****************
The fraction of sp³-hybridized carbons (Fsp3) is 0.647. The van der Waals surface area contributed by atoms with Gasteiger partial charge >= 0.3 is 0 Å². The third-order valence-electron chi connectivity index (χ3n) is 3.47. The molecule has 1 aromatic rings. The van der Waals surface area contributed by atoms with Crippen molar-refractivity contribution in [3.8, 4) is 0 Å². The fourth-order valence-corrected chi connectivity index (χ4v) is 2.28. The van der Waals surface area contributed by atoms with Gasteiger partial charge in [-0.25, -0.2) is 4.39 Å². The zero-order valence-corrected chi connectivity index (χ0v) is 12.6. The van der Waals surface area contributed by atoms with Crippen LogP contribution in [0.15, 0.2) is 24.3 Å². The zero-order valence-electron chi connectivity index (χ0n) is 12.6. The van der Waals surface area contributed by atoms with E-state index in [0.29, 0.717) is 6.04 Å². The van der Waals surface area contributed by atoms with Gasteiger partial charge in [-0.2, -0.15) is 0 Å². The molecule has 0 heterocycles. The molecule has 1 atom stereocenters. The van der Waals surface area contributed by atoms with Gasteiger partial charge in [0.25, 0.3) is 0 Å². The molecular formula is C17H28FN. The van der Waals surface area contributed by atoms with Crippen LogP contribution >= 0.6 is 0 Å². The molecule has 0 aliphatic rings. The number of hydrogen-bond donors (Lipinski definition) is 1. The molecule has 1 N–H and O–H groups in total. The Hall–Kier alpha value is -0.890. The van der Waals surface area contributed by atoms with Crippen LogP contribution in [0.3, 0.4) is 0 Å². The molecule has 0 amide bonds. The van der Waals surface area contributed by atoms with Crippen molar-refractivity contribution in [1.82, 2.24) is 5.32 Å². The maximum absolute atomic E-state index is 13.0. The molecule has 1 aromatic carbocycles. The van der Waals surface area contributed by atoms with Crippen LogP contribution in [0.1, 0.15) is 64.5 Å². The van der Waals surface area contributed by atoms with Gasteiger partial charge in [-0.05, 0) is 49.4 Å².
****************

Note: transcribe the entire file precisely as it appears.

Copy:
The fraction of sp³-hybridized carbons (Fsp3) is 0.647. The van der Waals surface area contributed by atoms with Gasteiger partial charge >= 0.3 is 0 Å². The third-order valence-electron chi connectivity index (χ3n) is 3.47. The molecule has 1 aromatic rings. The van der Waals surface area contributed by atoms with Crippen molar-refractivity contribution in [3.8, 4) is 0 Å². The fourth-order valence-corrected chi connectivity index (χ4v) is 2.28. The van der Waals surface area contributed by atoms with Gasteiger partial charge in [-0.25, -0.2) is 4.39 Å². The zero-order valence-corrected chi connectivity index (χ0v) is 12.6. The van der Waals surface area contributed by atoms with Crippen LogP contribution in [0.15, 0.2) is 24.3 Å². The zero-order valence-electron chi connectivity index (χ0n) is 12.6. The van der Waals surface area contributed by atoms with E-state index in [0.29, 0.717) is 6.04 Å². The van der Waals surface area contributed by atoms with Gasteiger partial charge in [-0.2, -0.15) is 0 Å². The molecule has 0 heterocycles. The molecule has 1 atom stereocenters. The van der Waals surface area contributed by atoms with Gasteiger partial charge in [0.25, 0.3) is 0 Å². The molecular formula is C17H28FN. The van der Waals surface area contributed by atoms with Crippen LogP contribution >= 0.6 is 0 Å². The molecule has 0 aliphatic rings. The number of hydrogen-bond donors (Lipinski definition) is 1. The molecule has 1 N–H and O–H groups in total. The Hall–Kier alpha value is -0.890. The van der Waals surface area contributed by atoms with Crippen LogP contribution in [0.3, 0.4) is 0 Å². The molecule has 0 amide bonds. The van der Waals surface area contributed by atoms with Crippen molar-refractivity contribution in [1.82, 2.24) is 5.32 Å². The maximum absolute atomic E-state index is 13.0. The molecule has 1 aromatic carbocycles. The van der Waals surface area contributed by atoms with Crippen LogP contribution in [0.1, 0.15) is 64.5 Å². The van der Waals surface area contributed by atoms with Gasteiger partial charge in [-0.05, 0) is 49.4 Å².